It’s nice to dream from time to time. Dreams of new communities, properly designed for the sustainable, energy-sipping, less money-centric world of tomorrow.
Once the dreaming is done, however, reality sets in.
The reality is that the world you see around is the one you’re going to live in. You’ll be living differently in it, but the towns, cities and countryside you see is what will be there.
We can’t afford to tear it all down and start again. This is it.
The problem is, we won’t be able to use it in the ways we do now.
So we’re going to have to make some hard choices.
To have an energy-sipping world, one that lives within what’s available to it, we’re going to have to have more shared transportation systems.
More walking, of course — which means wider sidewalks and fixing what’s next to them so they’re worth walking on.
People will walk beside an arterial road on a footpath under duress. They’ll cheerfully set out on foot if there’s things to see, places to go, other people are attracted to it.
We used to call that “main street” — the urbanism where shops and cafés occupy the ground floors of buildings that have residences and offices upstairs, where the buildings are built to the edge of the sidewalk, where a few outdoor tables get placed, where trees are grown to shade the street.
Yes, and where the traffic is insulated from the pedestrians by a bicycle lane, on street parking, or boulevard medians reserved for transit.
There may be less traffic in the future as more getting around becomes shared rather than done in private automobiles, but frankly no one much likes being near any of it.
People certainly don’t like walking past “ample free parking” — the oceans of parking spaces surrounding big box stores. Or the seas of parking around pod offices in edge city.
Our shared transport, in turn, will come in a variety of flavours, from jitneys and individuals providing a taxi-like service, to small buses, to electrified services like LRTs (and subways where appropriate).
We have laws to undo — the ones that preclude me giving you transportation in exchange for covering my costs, the ones that preclude multiple operators from providing minibus services, the ones that make zoning a single function and preclude multi-use buildings, the ones that require ample free parking for every structure (floor to area ratios, one stall per unit, etc.).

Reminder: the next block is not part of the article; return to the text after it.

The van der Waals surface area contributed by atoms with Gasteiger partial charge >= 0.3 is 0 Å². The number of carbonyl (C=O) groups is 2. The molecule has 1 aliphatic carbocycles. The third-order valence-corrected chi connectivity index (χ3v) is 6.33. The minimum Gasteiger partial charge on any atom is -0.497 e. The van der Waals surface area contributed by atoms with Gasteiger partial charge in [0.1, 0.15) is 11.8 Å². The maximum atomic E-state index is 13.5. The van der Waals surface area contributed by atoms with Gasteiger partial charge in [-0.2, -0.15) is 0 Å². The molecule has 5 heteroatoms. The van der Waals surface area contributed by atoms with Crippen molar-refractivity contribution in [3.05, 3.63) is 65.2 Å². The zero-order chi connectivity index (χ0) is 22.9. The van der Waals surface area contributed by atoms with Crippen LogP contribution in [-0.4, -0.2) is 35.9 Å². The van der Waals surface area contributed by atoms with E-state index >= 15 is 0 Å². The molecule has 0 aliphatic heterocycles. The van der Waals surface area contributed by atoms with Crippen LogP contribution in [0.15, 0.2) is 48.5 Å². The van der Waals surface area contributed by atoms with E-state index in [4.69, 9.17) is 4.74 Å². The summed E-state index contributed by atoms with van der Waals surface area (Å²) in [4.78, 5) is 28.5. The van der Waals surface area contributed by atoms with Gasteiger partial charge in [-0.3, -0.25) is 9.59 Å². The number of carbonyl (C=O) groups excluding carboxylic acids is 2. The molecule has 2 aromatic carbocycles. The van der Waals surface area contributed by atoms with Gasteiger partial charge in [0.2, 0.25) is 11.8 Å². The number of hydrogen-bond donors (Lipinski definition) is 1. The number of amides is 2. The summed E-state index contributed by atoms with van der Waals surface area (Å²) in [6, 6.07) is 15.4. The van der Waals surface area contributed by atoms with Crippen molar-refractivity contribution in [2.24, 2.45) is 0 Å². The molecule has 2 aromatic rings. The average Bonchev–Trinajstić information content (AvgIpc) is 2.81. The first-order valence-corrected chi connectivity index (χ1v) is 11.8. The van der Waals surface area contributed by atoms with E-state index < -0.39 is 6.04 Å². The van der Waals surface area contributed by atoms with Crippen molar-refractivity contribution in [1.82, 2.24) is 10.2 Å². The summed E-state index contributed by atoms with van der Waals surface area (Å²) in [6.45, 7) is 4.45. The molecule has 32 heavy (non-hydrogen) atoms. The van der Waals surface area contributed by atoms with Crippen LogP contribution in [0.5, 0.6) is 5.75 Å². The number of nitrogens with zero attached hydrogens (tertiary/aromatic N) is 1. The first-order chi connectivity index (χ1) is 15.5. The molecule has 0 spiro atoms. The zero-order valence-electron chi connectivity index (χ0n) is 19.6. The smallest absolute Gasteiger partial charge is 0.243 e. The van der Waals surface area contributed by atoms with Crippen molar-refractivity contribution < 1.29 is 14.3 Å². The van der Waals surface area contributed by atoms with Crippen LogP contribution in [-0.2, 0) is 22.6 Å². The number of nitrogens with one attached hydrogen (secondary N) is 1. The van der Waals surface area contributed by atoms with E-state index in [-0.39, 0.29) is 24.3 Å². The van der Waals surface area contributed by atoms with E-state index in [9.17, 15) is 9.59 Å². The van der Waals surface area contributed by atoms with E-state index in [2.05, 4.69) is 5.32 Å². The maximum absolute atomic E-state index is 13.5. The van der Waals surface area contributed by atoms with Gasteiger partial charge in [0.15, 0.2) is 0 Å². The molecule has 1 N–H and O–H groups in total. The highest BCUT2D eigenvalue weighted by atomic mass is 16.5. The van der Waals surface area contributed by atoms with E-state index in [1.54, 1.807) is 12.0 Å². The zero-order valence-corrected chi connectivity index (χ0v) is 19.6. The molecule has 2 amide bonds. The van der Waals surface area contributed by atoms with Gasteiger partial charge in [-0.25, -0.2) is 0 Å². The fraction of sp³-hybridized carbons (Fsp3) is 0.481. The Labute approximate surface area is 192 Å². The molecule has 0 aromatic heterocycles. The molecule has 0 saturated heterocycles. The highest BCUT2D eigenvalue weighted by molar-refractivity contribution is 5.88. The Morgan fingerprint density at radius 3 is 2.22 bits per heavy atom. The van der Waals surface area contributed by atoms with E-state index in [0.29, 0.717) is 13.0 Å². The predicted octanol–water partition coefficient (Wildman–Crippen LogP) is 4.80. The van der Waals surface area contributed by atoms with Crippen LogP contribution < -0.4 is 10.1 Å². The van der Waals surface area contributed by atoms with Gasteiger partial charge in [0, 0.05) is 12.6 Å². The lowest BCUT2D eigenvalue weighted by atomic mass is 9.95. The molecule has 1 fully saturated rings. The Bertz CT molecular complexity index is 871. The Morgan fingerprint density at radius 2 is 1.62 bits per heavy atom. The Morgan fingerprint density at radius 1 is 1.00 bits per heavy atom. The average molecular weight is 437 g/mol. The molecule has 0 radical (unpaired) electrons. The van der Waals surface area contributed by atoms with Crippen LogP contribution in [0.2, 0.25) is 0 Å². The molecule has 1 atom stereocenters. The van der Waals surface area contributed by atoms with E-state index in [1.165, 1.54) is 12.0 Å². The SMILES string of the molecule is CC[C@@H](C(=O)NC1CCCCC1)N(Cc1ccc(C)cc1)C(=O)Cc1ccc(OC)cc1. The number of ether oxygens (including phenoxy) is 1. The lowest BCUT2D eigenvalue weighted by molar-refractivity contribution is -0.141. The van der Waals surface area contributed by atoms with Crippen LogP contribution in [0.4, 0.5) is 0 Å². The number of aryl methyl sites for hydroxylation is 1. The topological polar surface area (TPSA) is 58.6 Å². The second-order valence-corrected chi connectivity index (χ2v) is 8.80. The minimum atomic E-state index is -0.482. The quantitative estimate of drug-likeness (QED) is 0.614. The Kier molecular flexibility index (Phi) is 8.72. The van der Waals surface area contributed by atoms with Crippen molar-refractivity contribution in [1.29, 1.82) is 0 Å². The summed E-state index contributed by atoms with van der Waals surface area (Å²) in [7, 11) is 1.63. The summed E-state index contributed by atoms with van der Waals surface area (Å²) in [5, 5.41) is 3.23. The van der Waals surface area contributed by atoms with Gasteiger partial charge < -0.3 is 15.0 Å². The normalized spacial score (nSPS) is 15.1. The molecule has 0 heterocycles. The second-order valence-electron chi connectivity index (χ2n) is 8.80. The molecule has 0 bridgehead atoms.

In between the arterials
So much of our built world is not city, but suburb. Most of our suburbs, in turn, were not built city-style as a grid, with its many routing styles, but as loop structures, dead ends, and winding roads between arterials. As pods, they go nowhere and connect to nothing.
We are going to have to punch connections into them. Footpaths between houses as shortcuts at night are already frightening enough to many people; imagine them with fewer lights (or none). A street, on the other hand, with buildings facing it and regular foot traffic, is far safer.
That is why city dwellers seldom live in fear, and suburbanites generally do.
Within the middle of these pods, service businesses need to grow. Dépanneur or convenience stores, little pubs, reasons to take a walk to meet needs and to meet people. (Today zoning precludes this, as does the traffic pattern.)
Zoning that precludes shared accommodation — basement apartments, garage apartments, etc. — also needs to be overturned. Most suburbs are far too underpopulated to be healthy.
This means that some suburbs will thrive with changes, while others — I speak frankly here — will become sources of building materials.
Shared ownership buildings are also going to be a problem. When you live in a condo or strata, for instance, you are dependent upon almost all units being in paid up ownership: the condo association needs to receive its fees monthly to keep the building in repair.
If bankruptcies rise, or people simply walk away from their commitments, maintenance suffers. Leaks (to take but one example) respect not a whit whether you are paying or your neighbour is not.
The challenge with these structures is not their height — we can probably find ways to continue to power the elevators. The challenge is the ownership model.
We are going to have to figure out how to unwind many of these.
Separately, we are going to have to figure out how to make it more plausible that John Doe can set up shop on the ground floor. (The fees charged for commercial tenants typically places the site beyond any but a national chain’s ability to pay; restrictions and covenants also tend to limit what can be installed.
Towns and cities, too, are going to have to rethink business property taxes for the same reason.
We can live in the ruins of what we have today bemoaning our fate, or we can recognise our future needs and make the changes to help us get there from here.